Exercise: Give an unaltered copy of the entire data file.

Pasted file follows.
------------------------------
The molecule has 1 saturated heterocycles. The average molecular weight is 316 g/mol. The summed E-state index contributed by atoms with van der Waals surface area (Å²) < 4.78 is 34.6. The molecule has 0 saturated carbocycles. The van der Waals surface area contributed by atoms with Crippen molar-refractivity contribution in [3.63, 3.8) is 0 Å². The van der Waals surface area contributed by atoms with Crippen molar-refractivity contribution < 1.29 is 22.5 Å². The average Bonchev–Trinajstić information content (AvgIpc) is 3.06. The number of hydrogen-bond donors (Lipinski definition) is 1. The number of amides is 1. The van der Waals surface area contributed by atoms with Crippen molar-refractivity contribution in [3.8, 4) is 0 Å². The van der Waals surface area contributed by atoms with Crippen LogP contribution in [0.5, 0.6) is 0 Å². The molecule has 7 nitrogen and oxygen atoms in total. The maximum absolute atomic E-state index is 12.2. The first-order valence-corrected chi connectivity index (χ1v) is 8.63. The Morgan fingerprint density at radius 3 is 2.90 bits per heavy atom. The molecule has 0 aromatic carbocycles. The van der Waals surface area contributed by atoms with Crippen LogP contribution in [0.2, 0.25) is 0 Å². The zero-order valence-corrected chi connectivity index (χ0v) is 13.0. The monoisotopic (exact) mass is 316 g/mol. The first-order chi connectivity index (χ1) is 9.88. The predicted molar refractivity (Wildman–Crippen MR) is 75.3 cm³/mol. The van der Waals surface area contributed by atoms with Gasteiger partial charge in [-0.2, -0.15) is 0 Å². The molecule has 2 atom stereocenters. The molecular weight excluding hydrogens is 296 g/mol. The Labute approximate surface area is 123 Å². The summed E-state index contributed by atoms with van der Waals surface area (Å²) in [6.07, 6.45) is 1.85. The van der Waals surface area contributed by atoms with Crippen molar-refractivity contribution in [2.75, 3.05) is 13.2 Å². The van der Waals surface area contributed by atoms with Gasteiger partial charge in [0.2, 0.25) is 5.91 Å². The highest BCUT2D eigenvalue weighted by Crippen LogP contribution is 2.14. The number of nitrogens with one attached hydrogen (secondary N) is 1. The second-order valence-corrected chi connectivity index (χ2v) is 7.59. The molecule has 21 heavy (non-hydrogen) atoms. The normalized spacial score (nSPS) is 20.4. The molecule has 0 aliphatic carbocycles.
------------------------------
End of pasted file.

The molecule has 1 saturated heterocycles. The average molecular weight is 316 g/mol. The summed E-state index contributed by atoms with van der Waals surface area (Å²) < 4.78 is 34.6. The molecule has 0 saturated carbocycles. The van der Waals surface area contributed by atoms with Crippen molar-refractivity contribution in [3.63, 3.8) is 0 Å². The van der Waals surface area contributed by atoms with Crippen molar-refractivity contribution < 1.29 is 22.5 Å². The average Bonchev–Trinajstić information content (AvgIpc) is 3.06. The number of hydrogen-bond donors (Lipinski definition) is 1. The number of amides is 1. The van der Waals surface area contributed by atoms with Crippen molar-refractivity contribution in [3.8, 4) is 0 Å². The van der Waals surface area contributed by atoms with Crippen LogP contribution in [0.5, 0.6) is 0 Å². The molecule has 7 nitrogen and oxygen atoms in total. The maximum absolute atomic E-state index is 12.2. The first-order valence-corrected chi connectivity index (χ1v) is 8.63. The Morgan fingerprint density at radius 3 is 2.90 bits per heavy atom. The molecule has 0 aromatic carbocycles. The van der Waals surface area contributed by atoms with Crippen LogP contribution in [0.2, 0.25) is 0 Å². The zero-order valence-corrected chi connectivity index (χ0v) is 13.0. The monoisotopic (exact) mass is 316 g/mol. The first-order chi connectivity index (χ1) is 9.88. The predicted molar refractivity (Wildman–Crippen MR) is 75.3 cm³/mol. The van der Waals surface area contributed by atoms with Gasteiger partial charge in [-0.2, -0.15) is 0 Å². The molecule has 2 atom stereocenters. The molecular weight excluding hydrogens is 296 g/mol. The Labute approximate surface area is 123 Å². The summed E-state index contributed by atoms with van der Waals surface area (Å²) in [6.07, 6.45) is 1.85. The van der Waals surface area contributed by atoms with Crippen molar-refractivity contribution in [2.75, 3.05) is 13.2 Å². The van der Waals surface area contributed by atoms with Gasteiger partial charge in [0.2, 0.25) is 5.91 Å². The highest BCUT2D eigenvalue weighted by Crippen LogP contribution is 2.14. The number of nitrogens with one attached hydrogen (secondary N) is 1. The second-order valence-corrected chi connectivity index (χ2v) is 7.59. The molecule has 21 heavy (non-hydrogen) atoms. The normalized spacial score (nSPS) is 20.4. The molecule has 0 aliphatic carbocycles.